April 13, 2020
With electrical engineers in short supply as power distribution projects get more complex, Graybar trains GearSmart? sales reps to fill in the gaps.
When a major big-box retailer expanded to Nashville a couple years ago, the contractor in charge of the project quickly spotted a missing piece in the plans.
While the specifying engineer had started designing the power distribution system for the 1.5-million-square foot facility, they had left it for the contractor to complete.
“We were probably at a 30 percent design development package,” Jonathan Bartsch, a Business Development Manager at Graybar Nashville, remembers. “There were some pretty significant holes in there that we had to fill out.” Together, he and the contractor worked through the non-scheduled loads in the switchboards, and figured out how to feed new conveyers the end customer planned to install.
“Being involved on the early side, I could work through the best solution to reach what the end customer needed.”
In the past, electrical engineers were responsible for the technical work of designing a power distribution system. However, many general contractors and architects have trimmed engineering staff to reduce expenses, shifting the technical responsibility to contractors themselves.
Meanwhile, power distribution technology is getting more complex. Intelligent building applications, such as “smart” panel boards that automate lighting controls and track energy usage, require new skillsets from installers.
Faced with incomplete specs on complicated projects, contractors look to the manufacturers and distributors of switchgear for help.
Graybar saw the opportunity for sales reps to get involved beyond the bill of material. By providing advanced technical support earlier in the lifecycle of a power distribution project, they can help streamline the process and save contractors time and money.
Graybar recently teamed up with a leading manufacturer of power distribution equipment to provide select sales reps with specialized “GearSmart?” training. These sales reps are in a unique position to leverage strong relationships with both contractors and gear manufacturers. They provide support throughout the lifecycle of a project, ensuring it runs smoothly and turns a profit.
GearSmart? training unites in-depth product knowledge with Graybar’s logistics experience. These reps can work closely with a contractor’s estimating and project management teams, as well as the manufacturer’s field office, to secure the right material at a competitive price.
Jonathan Bartsch was one of the company’s first gear specialists. He joined Graybar in 2012, and has been in the industry for over two decades. He started working for a major gear manufacturer right out of college, making motor control centers in their South Carolina plant. Over the next 14 years, he moved from operations to marketing, where he priced gear being sold into the field, and then into sales.
“Things were a lot different back when I first got into the industry,” he says.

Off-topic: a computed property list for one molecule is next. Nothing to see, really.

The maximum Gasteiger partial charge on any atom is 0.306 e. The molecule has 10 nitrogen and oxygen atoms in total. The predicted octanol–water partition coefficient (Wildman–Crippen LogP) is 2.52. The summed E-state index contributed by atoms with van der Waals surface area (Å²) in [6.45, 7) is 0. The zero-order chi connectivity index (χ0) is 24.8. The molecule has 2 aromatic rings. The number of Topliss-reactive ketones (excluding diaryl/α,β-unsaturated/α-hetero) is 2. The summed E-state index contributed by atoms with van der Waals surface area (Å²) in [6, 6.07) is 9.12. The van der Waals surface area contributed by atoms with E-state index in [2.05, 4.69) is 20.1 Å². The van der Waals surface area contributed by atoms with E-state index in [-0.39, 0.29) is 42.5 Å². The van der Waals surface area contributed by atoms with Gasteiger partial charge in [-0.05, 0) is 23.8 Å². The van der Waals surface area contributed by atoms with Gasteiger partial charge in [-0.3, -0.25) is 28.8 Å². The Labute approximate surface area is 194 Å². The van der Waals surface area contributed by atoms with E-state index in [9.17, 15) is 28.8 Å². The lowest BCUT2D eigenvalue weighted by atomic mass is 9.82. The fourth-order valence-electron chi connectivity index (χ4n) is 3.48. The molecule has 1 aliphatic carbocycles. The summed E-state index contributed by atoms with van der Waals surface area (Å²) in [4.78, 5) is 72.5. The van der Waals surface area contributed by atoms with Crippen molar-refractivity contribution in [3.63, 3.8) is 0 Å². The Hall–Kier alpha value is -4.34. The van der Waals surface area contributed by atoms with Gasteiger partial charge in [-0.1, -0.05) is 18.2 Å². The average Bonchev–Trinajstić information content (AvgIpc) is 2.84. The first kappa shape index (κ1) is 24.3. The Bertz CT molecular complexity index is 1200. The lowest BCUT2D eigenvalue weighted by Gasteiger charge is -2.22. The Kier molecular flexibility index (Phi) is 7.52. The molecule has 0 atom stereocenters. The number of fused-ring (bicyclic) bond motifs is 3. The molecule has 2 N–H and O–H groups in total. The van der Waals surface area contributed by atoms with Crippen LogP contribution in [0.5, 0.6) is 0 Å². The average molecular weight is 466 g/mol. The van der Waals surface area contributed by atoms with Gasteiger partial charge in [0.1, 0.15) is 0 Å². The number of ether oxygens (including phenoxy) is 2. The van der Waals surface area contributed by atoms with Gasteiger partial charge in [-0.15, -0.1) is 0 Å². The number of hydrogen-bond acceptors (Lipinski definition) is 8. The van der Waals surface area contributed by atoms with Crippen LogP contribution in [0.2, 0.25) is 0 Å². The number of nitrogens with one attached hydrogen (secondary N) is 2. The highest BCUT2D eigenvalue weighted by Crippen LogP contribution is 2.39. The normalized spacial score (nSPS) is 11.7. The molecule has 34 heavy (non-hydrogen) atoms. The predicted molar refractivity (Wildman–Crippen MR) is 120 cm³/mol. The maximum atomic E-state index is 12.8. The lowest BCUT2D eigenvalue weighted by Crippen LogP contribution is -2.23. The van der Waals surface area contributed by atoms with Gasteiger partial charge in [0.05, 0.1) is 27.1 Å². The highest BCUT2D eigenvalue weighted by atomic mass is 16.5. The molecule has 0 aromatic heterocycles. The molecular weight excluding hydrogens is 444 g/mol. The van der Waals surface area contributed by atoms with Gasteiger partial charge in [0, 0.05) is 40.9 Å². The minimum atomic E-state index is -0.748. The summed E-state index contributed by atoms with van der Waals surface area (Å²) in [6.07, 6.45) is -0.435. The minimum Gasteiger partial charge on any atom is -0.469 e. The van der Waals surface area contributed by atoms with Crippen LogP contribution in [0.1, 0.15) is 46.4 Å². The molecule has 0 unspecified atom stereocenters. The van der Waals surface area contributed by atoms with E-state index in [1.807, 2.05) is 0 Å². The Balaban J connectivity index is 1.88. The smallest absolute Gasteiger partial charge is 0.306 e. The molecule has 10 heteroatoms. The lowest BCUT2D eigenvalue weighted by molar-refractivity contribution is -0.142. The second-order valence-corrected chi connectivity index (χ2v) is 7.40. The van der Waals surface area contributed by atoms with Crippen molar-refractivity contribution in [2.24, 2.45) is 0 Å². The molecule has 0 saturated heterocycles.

Today, the plans arriving on his desk are often incomplete or over-engineered.
“Incomplete or inconsistent drawings lead the person that’s doing the take-off to either do one of two things,” he says. “If they see that there’s a hole on the single line and they know something should be there, but they don’t know exactly what it is, they can either throw some money at it to cover it – or they can take the opposite approach, and they can basically exclude or clarify what the issue is.”
If a bill of material is missing important information, it can be underpriced. On the other hand, a “better safe than sorry” approach leads to an over-engineered BOM that adds unnecessary cost and complexity to a project.
“Engineers are short-staffed. They’re working faster to get things done,” he says. “In the absence of information they will choose the more costly option, because they know that they are quote unquote covered.”
Sometimes engineers will “gold-plate” plans by increasing the available fault currents, using special paint or calling for extra high efficiency transformers. Or, they might simply copy boilerplate specs from a previous job.
Having an extra set of expert eyes involved throughout the lifecycle of the project, from concept to plans to the quote, can save a contractor from unnecessary costs and headaches.
Sometimes, a sales rep can find significant savings by going back to the drawing board.
Last year, a water utility plant that has been in operation for over 60 years asked Jonathan for help replacing an aging motor control center (MCC) in their main electrical room.
Jonathan walked through the facility with the maintenance crew, and noticed that they had a full SCADA system and motor starters further into the system, closer to the motors themselves.
“Are you using any of the controls that are in the MCC that you want replaced?” he asked.
“Well, no,” they answered. “All we’re doing is using those as feeder units to the other starters that are inside the system.”
Jonathan realized that instead of installing a replacement MCC, all they really needed was a distribution panel board to feed the starters they already had.
On Jonathan’s recommendation, the facility decided to purchase two distribution online panel boards, at a quarter to a third of the cost of a new MCC.
“The value we provide … is to go back through and review those bills of material and make sure that you are getting what you want, what’s intended and what adds value to the project,” he says. “Our value to both you as the electrical contractors, and the industrial end customers, is to make sure that it goes as smoothly as possible on the contractor side, and that we can help you maximize your profit on the job.”